A political struggle between Turkish President Recep Tayyip Erdogan and his opponents has begun to spill over into the country's business community, heightening social tensions and dampening investor sentiment.
In mid-September, Turkish police arrested Memduh Boydak, the chief executive of Boydak Holding and former honorary consul to Japan of the central Turkish province of Kayseri, and other executives of the company. They were arrested for illegal site acquisition by a university for which Boydak serves as director. However, many believe that the arrests of Boydak and others were triggered by conflict between Erdogan, who leads the ruling Justice and Development Party, and Islamic preacher Fethullah Gulen, who lives in the U.S.
Boydak Holding's major strength is in the fields of furniture making and energy. The conglomerate is said to have close ties with the so-called "Gulen movement," led by Gulen, which is known for its critical stance toward Erdogan's administration. Boydak is also an influential entrepreneur who is the director of the Turkish Industry and Business Association, the main business lobby in Turkey.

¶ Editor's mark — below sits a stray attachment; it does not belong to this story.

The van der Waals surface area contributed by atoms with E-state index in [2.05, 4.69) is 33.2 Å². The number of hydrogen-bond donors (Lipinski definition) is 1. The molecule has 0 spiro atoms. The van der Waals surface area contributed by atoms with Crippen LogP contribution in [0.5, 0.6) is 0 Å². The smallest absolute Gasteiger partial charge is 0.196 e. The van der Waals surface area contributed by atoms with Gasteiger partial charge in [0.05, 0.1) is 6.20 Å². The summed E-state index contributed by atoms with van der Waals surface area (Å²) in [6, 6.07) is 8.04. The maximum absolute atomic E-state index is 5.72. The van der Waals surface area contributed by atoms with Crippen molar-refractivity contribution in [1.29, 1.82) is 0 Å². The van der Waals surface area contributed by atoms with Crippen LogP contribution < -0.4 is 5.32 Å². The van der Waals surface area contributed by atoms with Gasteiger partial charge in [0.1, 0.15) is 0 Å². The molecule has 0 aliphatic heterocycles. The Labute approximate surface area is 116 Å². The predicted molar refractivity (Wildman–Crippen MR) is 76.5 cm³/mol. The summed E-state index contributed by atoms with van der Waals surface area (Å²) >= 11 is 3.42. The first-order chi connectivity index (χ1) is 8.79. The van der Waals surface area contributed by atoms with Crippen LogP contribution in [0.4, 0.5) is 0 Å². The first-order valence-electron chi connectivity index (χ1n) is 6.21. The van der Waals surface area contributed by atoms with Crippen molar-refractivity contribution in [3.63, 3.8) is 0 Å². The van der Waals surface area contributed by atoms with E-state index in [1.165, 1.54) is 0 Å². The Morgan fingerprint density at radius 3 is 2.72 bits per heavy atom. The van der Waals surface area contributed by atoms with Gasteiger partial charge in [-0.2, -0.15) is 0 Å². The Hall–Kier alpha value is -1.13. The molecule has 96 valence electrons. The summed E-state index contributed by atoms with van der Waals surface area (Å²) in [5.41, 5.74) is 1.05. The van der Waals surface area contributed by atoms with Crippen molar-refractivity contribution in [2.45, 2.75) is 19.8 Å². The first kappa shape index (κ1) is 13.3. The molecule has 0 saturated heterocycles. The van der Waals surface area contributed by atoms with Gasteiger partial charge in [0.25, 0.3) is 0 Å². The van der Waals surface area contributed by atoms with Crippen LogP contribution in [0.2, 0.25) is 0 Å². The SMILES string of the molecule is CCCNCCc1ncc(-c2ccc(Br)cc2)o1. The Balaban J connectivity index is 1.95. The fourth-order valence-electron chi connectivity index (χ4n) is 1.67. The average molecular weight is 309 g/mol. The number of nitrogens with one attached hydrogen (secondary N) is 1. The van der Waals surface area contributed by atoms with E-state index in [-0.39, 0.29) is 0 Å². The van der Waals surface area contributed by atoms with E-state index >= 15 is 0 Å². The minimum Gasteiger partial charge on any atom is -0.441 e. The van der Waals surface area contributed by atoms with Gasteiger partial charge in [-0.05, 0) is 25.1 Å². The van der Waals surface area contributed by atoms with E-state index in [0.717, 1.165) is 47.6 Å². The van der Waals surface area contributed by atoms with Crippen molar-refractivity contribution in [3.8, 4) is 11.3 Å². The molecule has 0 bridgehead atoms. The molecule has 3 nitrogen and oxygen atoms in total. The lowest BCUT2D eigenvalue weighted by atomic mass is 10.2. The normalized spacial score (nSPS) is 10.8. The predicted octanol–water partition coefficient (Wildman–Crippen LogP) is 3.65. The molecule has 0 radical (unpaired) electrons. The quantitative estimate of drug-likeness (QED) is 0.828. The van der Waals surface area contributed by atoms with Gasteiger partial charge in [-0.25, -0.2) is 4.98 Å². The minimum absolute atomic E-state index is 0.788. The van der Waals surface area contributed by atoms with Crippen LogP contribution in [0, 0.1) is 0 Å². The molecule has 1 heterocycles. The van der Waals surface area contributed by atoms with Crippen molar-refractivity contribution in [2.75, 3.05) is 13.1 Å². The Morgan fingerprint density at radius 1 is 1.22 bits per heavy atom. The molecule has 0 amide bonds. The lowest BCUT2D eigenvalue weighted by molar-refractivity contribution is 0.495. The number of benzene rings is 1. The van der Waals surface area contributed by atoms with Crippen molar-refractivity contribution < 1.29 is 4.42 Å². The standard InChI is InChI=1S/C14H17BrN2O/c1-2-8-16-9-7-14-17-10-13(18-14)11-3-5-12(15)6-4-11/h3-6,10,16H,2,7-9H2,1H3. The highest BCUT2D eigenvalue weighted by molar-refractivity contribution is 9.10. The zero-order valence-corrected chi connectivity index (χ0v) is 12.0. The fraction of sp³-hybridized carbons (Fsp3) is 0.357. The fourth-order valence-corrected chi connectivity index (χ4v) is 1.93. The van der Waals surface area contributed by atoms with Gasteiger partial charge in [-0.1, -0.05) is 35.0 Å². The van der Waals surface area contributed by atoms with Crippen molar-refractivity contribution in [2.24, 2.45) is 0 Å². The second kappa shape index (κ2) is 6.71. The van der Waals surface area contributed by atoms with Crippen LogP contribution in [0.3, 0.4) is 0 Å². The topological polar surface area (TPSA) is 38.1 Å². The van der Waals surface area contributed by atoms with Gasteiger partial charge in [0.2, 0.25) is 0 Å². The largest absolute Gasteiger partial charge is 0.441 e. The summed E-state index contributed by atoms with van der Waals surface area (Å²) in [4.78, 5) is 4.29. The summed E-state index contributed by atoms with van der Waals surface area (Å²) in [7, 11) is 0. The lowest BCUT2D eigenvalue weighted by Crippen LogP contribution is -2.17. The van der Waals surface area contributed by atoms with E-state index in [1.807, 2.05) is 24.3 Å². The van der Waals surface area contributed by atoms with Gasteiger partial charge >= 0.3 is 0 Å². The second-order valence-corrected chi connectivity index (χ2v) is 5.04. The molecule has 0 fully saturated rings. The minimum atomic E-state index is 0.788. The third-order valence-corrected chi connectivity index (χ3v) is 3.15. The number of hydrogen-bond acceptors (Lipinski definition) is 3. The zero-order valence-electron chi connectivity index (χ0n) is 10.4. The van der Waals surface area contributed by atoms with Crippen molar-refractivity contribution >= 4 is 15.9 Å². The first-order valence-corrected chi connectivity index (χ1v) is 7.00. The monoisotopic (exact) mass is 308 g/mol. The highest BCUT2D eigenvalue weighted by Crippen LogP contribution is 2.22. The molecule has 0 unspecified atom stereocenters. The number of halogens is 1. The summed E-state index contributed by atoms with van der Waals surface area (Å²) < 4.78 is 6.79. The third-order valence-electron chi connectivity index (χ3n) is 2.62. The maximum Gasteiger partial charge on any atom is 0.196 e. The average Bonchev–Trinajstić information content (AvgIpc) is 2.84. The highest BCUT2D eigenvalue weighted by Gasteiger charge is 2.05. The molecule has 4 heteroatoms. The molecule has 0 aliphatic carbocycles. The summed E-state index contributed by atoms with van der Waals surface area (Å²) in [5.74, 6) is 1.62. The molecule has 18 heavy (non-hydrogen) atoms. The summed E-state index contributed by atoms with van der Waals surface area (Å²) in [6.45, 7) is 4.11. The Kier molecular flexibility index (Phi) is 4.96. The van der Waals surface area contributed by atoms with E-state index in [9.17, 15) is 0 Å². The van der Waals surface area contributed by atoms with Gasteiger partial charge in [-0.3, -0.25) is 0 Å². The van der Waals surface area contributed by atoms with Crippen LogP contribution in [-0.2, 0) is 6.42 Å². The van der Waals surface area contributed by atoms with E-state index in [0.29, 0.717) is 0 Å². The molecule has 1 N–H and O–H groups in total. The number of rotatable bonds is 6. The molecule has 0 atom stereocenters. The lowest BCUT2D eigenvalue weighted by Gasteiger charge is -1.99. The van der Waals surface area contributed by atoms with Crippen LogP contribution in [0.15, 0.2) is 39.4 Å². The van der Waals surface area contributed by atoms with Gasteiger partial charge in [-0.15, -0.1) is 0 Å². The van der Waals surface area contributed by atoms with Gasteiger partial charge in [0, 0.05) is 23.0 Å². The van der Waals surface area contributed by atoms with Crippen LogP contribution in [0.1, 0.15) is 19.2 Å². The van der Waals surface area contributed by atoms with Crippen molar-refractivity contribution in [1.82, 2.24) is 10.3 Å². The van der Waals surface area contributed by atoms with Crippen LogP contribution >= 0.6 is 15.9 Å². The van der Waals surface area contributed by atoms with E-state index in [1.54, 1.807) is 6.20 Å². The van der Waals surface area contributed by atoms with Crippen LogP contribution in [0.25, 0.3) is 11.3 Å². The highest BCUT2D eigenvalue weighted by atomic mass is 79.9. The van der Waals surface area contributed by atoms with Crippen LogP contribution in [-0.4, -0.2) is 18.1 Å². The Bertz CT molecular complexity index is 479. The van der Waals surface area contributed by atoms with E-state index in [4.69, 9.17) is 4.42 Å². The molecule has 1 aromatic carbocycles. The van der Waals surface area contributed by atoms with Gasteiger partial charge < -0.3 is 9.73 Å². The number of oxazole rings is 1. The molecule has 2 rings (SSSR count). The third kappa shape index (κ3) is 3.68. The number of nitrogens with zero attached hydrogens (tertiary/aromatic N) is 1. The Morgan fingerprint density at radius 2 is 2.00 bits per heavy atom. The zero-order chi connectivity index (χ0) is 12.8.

With a snap election scheduled for Nov. 1, a Gulen-linked media group has been under investigation. Boydak and others have already been released, but the recent arrests could be a sign that the Turkish business community is under pressure from the ruling party to refrain from criticizing the administration.
After the Justice and Development Party took power in 2002, Erdogan and Gulen had cooperated with each other in eliminating the influence of the military and other efforts. However, the relationship between the two deteriorated after a corruption scandal involving some of Erdogan's cabinet members came to light in 2013. The government moved to eliminate the influence of Gulen-linked organizations because they are allegedly trying to set up a "parallel state" within the bureaucracy, putting quite a few officials in the central government and security authorities, who had close ties with Gulen movement, out to pasture.
An ongoing political battle has kept investors both at home and abroad away from Turkey. The country's currency, the lira, has dropped more than 20% against the dollar since the start of the year, marking the second largest decline after the Brazilian real among major emerging market currencies. Direct investment in Turkey fell 9.6% on the year to $6.3 billion in the January to June period.
Foreign companies doing business in Turkey are keeping a close eye on whether or not the November election will help stabilize the political situation in the country.
Editor’s note: Hizmet Movement Blog
reaffirms its non-endorsement policy of the various viewpoints expressed
throughout the articles that are solely shared for the convenience of
Published on Nikkei Asian Review, 9 October 2015, Friday